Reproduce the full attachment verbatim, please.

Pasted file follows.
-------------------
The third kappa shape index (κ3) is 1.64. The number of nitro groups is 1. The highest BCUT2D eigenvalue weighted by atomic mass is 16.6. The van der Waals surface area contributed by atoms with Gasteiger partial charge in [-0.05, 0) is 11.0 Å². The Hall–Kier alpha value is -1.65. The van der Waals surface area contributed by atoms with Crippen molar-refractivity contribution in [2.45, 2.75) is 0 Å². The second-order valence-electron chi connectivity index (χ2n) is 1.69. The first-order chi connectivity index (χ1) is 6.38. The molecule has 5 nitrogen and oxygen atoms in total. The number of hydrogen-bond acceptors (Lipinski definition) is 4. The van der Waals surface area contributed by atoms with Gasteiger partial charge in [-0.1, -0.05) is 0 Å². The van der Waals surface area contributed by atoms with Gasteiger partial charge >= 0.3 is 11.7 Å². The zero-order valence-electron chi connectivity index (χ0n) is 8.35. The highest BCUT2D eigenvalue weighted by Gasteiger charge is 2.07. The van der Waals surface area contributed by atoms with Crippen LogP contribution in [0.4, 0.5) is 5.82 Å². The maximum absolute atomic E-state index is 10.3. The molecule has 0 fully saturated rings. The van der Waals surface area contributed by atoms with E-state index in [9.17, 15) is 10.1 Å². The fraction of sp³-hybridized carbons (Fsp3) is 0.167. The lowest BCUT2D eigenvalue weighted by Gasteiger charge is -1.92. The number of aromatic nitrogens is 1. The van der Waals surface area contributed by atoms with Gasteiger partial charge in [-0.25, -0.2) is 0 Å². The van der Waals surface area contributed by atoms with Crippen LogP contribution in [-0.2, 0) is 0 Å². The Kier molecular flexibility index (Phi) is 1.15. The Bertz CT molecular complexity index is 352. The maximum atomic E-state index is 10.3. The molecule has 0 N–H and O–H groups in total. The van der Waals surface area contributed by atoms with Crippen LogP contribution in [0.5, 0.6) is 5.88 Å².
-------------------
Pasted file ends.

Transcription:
The third kappa shape index (κ3) is 1.64. The number of nitro groups is 1. The highest BCUT2D eigenvalue weighted by atomic mass is 16.6. The van der Waals surface area contributed by atoms with Gasteiger partial charge in [-0.05, 0) is 11.0 Å². The Hall–Kier alpha value is -1.65. The van der Waals surface area contributed by atoms with Crippen molar-refractivity contribution in [2.45, 2.75) is 0 Å². The second-order valence-electron chi connectivity index (χ2n) is 1.69. The first-order chi connectivity index (χ1) is 6.38. The molecule has 5 nitrogen and oxygen atoms in total. The number of hydrogen-bond acceptors (Lipinski definition) is 4. The van der Waals surface area contributed by atoms with Gasteiger partial charge in [-0.1, -0.05) is 0 Å². The van der Waals surface area contributed by atoms with Gasteiger partial charge >= 0.3 is 11.7 Å². The zero-order valence-electron chi connectivity index (χ0n) is 8.35. The highest BCUT2D eigenvalue weighted by Gasteiger charge is 2.07. The van der Waals surface area contributed by atoms with Crippen LogP contribution in [0.4, 0.5) is 5.82 Å². The maximum absolute atomic E-state index is 10.3. The molecule has 0 fully saturated rings. The van der Waals surface area contributed by atoms with E-state index in [9.17, 15) is 10.1 Å². The fraction of sp³-hybridized carbons (Fsp3) is 0.167. The lowest BCUT2D eigenvalue weighted by Gasteiger charge is -1.92. The number of aromatic nitrogens is 1. The van der Waals surface area contributed by atoms with Gasteiger partial charge in [-0.25, -0.2) is 0 Å². The van der Waals surface area contributed by atoms with Crippen LogP contribution in [-0.2, 0) is 0 Å². The Kier molecular flexibility index (Phi) is 1.15. The Bertz CT molecular complexity index is 352. The maximum atomic E-state index is 10.3. The molecule has 0 N–H and O–H groups in total. The van der Waals surface area contributed by atoms with Crippen LogP contribution in [0.5, 0.6) is 5.88 Å².